The Thirst for Power: The Impacts of Water Availability on Electricity Generation in China.

AuthorAn, Yao

    Economic development under restricted resource availability has become a complex challenge for both developing and well-established economies. The availability of resources, like water, has been drastically affected by global warming with increased frequency in droughts and heat waves (Milly et al. 2005; Olmstead 2010), which lowers agriculture production (Mendelsohn et al. 1994) and disrupts international trade (Debaere 2014). More damagingly, electricity supply becomes unreliable due to increased water temperature and reduced water availability, as water is both directly used for power generation in hydropower plants, and indirectly for cooling in thermal and nuclear generation. Firm productivity has been significantly limited by the increased electricity scarcity (Fisher-Vanden et al. 2015). To maintain a sustainable resource supply and mitigate the impact of water shortage on economic development, it is therefore important to understand how utility firms respond to the change in water availability and unpacks the underlying mechanisms of power outage.

    This paper addresses this by investigating the technologies that utility plants use to generate electricity. Although the correlation between frequent droughts and persistent electricity short-ages is well known, it remains unclear as to how and why electricity shortages are related to drought. Relevant studies on this relationship are scant, especially for developing countries, possibly because meteorological data on water shortage and temperature at the power plant level are not readily available. Furthermore, the literature is silent on whether the technology switch for cooling and power generation can be attributed to a decline in water availability. This lack of information reduces the efficiency of investment decisions in new technologies, as the technology substitution that is induced as a result of water shortages may be different from the choices suggested in the engineering models. Although generation capacity has increased significantly since the early 2000s, electricity shortages remained a major challenge for China in the early 2010s. It is reported that the prolonged drought in spring intensified the electricity supply in Hainan province in 2007. In addition, lower water level in Yangtze River triggered the decline in hydro power generation. Thus, the drought in central China leads to electricity brownouts and power rationing in 2011. In all, the electricity shortage lasted for almost whole year, with a cumulative power rationing of about 35.2 billion kWh in China (Yue, 2021). As an essential input for production, electricity shortages can lower firm revenue by 10% (Allcott et al. 2016) or increase production costs by 8% (Fisher-Vanden et al. 2015).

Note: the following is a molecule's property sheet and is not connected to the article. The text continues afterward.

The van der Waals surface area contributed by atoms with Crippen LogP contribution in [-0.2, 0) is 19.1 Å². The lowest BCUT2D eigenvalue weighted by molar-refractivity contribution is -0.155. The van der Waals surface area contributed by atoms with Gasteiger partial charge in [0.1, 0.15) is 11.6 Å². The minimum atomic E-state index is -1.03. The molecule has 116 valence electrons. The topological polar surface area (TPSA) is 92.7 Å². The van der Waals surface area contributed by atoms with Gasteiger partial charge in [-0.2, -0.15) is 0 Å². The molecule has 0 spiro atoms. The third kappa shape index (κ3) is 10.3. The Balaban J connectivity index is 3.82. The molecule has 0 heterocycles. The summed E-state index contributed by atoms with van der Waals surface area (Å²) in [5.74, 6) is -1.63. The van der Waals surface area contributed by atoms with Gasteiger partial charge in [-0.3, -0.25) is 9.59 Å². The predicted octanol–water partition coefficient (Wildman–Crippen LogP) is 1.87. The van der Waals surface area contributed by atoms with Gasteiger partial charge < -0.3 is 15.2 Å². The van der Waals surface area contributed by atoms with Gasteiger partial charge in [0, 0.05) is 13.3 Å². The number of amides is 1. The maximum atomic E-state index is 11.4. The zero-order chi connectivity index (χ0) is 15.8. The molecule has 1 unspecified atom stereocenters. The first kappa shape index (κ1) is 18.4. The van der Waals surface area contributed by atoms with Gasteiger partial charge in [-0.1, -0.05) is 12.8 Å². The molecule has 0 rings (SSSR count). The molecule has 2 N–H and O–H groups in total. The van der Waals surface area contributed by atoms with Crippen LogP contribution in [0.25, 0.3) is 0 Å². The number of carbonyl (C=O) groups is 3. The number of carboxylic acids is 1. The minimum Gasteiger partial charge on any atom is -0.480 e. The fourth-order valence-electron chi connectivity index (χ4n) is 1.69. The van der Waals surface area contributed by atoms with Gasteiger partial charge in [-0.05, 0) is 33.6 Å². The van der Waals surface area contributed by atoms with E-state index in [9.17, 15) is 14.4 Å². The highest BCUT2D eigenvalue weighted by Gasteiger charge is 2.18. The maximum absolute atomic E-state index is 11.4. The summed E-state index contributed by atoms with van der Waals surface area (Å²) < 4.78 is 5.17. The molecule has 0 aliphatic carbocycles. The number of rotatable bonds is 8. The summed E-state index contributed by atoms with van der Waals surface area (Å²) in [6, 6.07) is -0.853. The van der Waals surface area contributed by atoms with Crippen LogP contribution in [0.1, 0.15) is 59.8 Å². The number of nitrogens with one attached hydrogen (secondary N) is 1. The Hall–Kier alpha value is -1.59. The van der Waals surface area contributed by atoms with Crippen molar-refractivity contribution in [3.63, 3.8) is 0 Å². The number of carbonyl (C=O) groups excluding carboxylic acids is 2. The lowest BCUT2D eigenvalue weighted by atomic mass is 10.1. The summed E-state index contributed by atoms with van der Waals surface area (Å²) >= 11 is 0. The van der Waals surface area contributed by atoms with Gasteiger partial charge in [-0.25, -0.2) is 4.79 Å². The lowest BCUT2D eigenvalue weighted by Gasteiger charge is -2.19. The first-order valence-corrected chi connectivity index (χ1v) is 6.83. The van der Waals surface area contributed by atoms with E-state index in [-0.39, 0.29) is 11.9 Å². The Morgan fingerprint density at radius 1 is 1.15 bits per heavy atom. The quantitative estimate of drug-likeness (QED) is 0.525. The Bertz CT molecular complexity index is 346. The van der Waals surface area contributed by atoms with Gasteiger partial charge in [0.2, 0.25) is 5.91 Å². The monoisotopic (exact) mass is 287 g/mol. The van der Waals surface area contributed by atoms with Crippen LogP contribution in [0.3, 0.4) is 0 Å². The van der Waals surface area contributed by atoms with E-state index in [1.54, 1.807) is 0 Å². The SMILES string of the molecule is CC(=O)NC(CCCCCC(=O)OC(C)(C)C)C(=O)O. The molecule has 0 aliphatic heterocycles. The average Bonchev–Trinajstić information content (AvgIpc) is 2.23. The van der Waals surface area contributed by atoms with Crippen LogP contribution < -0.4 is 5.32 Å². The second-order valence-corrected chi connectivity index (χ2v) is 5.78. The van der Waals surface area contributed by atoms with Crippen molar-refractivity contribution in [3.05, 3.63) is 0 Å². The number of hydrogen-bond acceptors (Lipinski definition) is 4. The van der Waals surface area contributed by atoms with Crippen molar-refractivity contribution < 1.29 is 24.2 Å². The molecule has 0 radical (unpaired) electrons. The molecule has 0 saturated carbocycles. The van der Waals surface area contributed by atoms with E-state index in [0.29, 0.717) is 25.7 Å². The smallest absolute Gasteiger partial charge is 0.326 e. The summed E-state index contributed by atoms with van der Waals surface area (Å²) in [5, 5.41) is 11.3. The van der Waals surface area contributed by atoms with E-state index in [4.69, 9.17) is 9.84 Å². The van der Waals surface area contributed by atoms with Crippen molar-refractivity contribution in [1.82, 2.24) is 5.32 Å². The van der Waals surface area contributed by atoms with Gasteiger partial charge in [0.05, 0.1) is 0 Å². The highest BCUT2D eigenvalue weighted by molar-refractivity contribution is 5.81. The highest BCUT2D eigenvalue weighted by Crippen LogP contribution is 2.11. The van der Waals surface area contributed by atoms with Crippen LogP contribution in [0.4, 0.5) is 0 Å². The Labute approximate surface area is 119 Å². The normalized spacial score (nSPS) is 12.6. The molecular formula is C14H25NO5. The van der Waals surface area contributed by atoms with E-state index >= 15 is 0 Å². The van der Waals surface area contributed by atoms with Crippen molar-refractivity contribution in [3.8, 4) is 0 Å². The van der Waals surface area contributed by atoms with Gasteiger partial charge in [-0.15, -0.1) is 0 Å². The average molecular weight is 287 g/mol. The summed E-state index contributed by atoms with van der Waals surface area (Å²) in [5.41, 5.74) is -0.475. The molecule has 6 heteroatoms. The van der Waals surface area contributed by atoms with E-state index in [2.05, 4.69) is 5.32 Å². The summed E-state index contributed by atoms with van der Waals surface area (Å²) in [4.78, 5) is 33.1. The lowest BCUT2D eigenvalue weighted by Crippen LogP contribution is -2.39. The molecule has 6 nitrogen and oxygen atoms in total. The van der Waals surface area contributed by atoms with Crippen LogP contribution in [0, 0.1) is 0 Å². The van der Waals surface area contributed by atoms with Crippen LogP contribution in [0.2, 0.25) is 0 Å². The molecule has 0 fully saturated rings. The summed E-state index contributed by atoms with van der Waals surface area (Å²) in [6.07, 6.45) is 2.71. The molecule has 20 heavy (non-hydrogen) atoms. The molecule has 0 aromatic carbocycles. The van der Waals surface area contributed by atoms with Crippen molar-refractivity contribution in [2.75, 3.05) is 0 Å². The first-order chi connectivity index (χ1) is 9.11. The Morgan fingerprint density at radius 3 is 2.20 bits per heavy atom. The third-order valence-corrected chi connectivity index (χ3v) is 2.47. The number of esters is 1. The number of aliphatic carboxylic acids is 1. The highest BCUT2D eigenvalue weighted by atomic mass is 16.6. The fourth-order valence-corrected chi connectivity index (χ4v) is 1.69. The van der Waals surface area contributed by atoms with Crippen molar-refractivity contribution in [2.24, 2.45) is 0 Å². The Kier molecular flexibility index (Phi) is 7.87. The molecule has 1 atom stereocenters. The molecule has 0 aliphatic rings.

In this study, we match a plant-level panel of electricity generation information with a fine-scale monthly meteorological dataset on electricity generation, installed capacity, and water-use characteristics, relevant social economic factors of individual plants, and climatic information for plant locations for the period from 2007 to 2014. The unique dataset makes it possible to identify the mechanism behind the connections between water availability and electricity shortage, which can provide important information for managerial practice for achieving sustainability with restricted resource constraints. This is because water is the necessary resource for most plants in China. Hydropower generation requires large quantities of water to be available to operate the turbines. In addition, water is the major source for cooling in thermal power plants and nuclear plants.

    To shed light on the channels through which an electricity shortage is related to drought, we apply a fixed-effect model to study the substitution effect of variations in water shortage on plant generation technology selection. Causal attribution in this paper relies on the extent to which water shortage variations affect electricity supply exogenously after controlling for cooling degree days, installed capacity, electricity price, and fixed assets investment. We follow Couttenier and Soubeyran (2014), Eyer and Wichman (2018) to use Palmer Drought Severity Index (PDSI) as a proxy for water scarcity. PDSI values are computed using observed air temperature and precipitation and self-calibrated dynamically with the climate and duration factors to capture spatially comparable long-term drought trends (Alley 1984; Dai 2011b; Dai 2017). In addition, we employ two alternative proxies for water scarcity: the Standardized Precipitation Evapotranspiration Index (SPEI) for the relative long-term and precipitation (P) for the short term. Precipitation in a given location measures the instantaneous water availability in the plant's surroundings, while the PDSI and SPEI are widely used indexes that incorporate past and current supply of precipitation and demand for potential evapotranspiration moisture, and capture the impact of global warming on drought severity (Dai 2011a, 2017; Vicente-Serrano, and National Center for Atmospheric Research Staff 2015). In this paper, water scarcity and draught are interchangeable terms used, and both terms indicate the decline in water availability. We show that based on fuel type, coal and nuclear are called upon to substitute for the forgone hydropower when water availability declines.